We propose that human communication is specifically adapted to allow the transmission of generic knowledge between individuals. Such a communication system, which we call ‘natural pedagogy’, enables fast and efficient social learning of cognitively opaque cultural knowledge that would be hard to acquire relying on purely observational learning mechanisms alone. We argue that human infants are prepared to be at the receptive side of natural pedagogy (i) by being sensitive to ostensive signals that indicate that they are being addressed by communication, (ii) by developing referential expectations in ostensive contexts and (iii) by being biased to interpret ostensive-referential communication as conveying information that is kind-relevant and generalizable.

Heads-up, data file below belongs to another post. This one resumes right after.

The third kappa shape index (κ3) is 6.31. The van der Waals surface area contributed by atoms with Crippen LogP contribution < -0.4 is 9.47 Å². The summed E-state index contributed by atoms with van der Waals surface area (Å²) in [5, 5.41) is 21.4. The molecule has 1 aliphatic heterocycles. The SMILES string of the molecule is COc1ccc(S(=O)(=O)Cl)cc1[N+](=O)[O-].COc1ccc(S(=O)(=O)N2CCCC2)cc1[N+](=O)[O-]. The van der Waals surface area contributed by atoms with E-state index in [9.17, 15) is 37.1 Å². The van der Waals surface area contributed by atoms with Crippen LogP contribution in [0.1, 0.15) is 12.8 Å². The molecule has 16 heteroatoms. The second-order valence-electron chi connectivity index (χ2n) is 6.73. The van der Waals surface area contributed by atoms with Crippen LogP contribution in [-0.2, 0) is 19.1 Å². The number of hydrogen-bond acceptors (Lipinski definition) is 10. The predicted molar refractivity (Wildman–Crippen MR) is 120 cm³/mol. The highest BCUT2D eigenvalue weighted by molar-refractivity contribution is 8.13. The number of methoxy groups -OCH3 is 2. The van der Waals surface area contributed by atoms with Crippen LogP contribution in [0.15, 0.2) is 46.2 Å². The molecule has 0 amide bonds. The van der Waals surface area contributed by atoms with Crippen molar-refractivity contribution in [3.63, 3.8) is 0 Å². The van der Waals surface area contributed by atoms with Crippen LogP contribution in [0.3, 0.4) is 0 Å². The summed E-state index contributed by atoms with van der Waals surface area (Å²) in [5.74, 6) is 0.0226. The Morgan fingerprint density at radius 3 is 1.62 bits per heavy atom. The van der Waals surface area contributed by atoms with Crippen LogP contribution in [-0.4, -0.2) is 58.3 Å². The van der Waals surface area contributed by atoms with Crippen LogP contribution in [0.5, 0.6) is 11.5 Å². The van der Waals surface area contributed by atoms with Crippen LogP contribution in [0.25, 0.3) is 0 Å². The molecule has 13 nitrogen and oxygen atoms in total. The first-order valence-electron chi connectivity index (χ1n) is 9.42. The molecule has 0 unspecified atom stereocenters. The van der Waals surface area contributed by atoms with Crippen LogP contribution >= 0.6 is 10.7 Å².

Human children have to learn a large amount of culturally relevant general knowledge to become mature members of their cultural community. This is supported by powerful learning mechanisms that capitalize on innate biases, on statistical regularities extracted from the environment and perhaps even on capacities to construct new representational systems. The evidence we reviewed here indicates that infants are also prepared to learn generic kind relevant information directly and from a specific source that is not available to other species: from benevolent communicators who manifest generic knowledge ‘for’ them that would be difficult (if not impossible) to acquire without such support.